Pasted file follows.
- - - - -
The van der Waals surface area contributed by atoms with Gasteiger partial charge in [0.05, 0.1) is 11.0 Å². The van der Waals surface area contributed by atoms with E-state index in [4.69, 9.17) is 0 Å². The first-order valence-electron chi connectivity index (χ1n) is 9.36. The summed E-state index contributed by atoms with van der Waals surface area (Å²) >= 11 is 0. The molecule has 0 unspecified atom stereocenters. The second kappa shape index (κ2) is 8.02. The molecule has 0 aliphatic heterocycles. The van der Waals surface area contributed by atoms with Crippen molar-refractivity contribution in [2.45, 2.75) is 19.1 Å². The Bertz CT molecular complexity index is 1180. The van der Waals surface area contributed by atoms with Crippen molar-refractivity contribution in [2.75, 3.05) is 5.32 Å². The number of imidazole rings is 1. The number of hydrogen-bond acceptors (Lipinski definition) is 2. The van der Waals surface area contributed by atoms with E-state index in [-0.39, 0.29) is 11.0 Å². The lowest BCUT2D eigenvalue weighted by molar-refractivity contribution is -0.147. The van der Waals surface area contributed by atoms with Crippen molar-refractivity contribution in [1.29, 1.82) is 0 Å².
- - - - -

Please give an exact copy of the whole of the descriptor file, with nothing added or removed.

The van der Waals surface area contributed by atoms with Gasteiger partial charge in [0.05, 0.1) is 11.0 Å². The van der Waals surface area contributed by atoms with E-state index in [4.69, 9.17) is 0 Å². The first-order valence-electron chi connectivity index (χ1n) is 9.36. The summed E-state index contributed by atoms with van der Waals surface area (Å²) >= 11 is 0. The molecule has 0 unspecified atom stereocenters. The second kappa shape index (κ2) is 8.02. The molecule has 0 aliphatic heterocycles. The van der Waals surface area contributed by atoms with Crippen molar-refractivity contribution in [2.45, 2.75) is 19.1 Å². The Bertz CT molecular complexity index is 1180. The van der Waals surface area contributed by atoms with Crippen molar-refractivity contribution in [2.75, 3.05) is 5.32 Å². The number of imidazole rings is 1. The number of hydrogen-bond acceptors (Lipinski definition) is 2. The van der Waals surface area contributed by atoms with E-state index in [-0.39, 0.29) is 11.0 Å². The lowest BCUT2D eigenvalue weighted by molar-refractivity contribution is -0.147. The van der Waals surface area contributed by atoms with Crippen molar-refractivity contribution in [1.29, 1.82) is 0 Å².